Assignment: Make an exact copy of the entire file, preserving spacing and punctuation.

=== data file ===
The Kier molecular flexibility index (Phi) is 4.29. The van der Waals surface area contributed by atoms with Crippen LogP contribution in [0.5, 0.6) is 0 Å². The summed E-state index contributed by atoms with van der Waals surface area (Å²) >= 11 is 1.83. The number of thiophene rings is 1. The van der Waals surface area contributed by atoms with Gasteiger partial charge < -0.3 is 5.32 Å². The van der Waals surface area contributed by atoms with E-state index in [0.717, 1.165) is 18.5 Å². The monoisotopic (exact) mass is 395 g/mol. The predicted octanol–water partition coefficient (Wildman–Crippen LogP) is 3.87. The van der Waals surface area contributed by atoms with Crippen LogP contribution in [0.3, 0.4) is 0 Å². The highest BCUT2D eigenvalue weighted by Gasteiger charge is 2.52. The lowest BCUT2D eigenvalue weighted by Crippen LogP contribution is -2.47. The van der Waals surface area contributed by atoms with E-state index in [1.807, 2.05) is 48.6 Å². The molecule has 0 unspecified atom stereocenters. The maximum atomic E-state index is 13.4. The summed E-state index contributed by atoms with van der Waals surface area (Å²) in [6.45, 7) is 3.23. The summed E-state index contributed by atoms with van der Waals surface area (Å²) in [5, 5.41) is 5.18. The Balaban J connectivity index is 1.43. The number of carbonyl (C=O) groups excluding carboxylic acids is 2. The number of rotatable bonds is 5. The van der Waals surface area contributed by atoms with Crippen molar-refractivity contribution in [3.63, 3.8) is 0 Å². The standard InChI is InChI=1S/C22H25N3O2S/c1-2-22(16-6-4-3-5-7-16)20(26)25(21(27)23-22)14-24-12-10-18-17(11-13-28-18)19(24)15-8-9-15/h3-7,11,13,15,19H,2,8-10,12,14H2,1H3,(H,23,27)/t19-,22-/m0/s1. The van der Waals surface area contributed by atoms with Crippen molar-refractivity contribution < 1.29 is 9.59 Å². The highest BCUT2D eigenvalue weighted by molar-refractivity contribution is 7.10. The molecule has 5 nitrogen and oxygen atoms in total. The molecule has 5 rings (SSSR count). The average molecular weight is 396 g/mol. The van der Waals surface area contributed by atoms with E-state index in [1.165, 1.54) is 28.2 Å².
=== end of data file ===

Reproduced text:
The Kier molecular flexibility index (Phi) is 4.29. The van der Waals surface area contributed by atoms with Crippen LogP contribution in [0.5, 0.6) is 0 Å². The summed E-state index contributed by atoms with van der Waals surface area (Å²) >= 11 is 1.83. The number of thiophene rings is 1. The van der Waals surface area contributed by atoms with Gasteiger partial charge < -0.3 is 5.32 Å². The van der Waals surface area contributed by atoms with E-state index in [0.717, 1.165) is 18.5 Å². The monoisotopic (exact) mass is 395 g/mol. The predicted octanol–water partition coefficient (Wildman–Crippen LogP) is 3.87. The van der Waals surface area contributed by atoms with Crippen LogP contribution in [0.3, 0.4) is 0 Å². The highest BCUT2D eigenvalue weighted by Gasteiger charge is 2.52. The lowest BCUT2D eigenvalue weighted by Crippen LogP contribution is -2.47. The van der Waals surface area contributed by atoms with E-state index in [1.807, 2.05) is 48.6 Å². The molecule has 0 unspecified atom stereocenters. The maximum atomic E-state index is 13.4. The summed E-state index contributed by atoms with van der Waals surface area (Å²) in [6.45, 7) is 3.23. The summed E-state index contributed by atoms with van der Waals surface area (Å²) in [5, 5.41) is 5.18. The Balaban J connectivity index is 1.43. The number of carbonyl (C=O) groups excluding carboxylic acids is 2. The number of rotatable bonds is 5. The van der Waals surface area contributed by atoms with Crippen molar-refractivity contribution in [3.63, 3.8) is 0 Å². The standard InChI is InChI=1S/C22H25N3O2S/c1-2-22(16-6-4-3-5-7-16)20(26)25(21(27)23-22)14-24-12-10-18-17(11-13-28-18)19(24)15-8-9-15/h3-7,11,13,15,19H,2,8-10,12,14H2,1H3,(H,23,27)/t19-,22-/m0/s1. The van der Waals surface area contributed by atoms with Crippen molar-refractivity contribution < 1.29 is 9.59 Å². The highest BCUT2D eigenvalue weighted by molar-refractivity contribution is 7.10. The molecule has 5 nitrogen and oxygen atoms in total. The molecule has 5 rings (SSSR count). The average molecular weight is 396 g/mol. The van der Waals surface area contributed by atoms with E-state index in [1.165, 1.54) is 28.2 Å².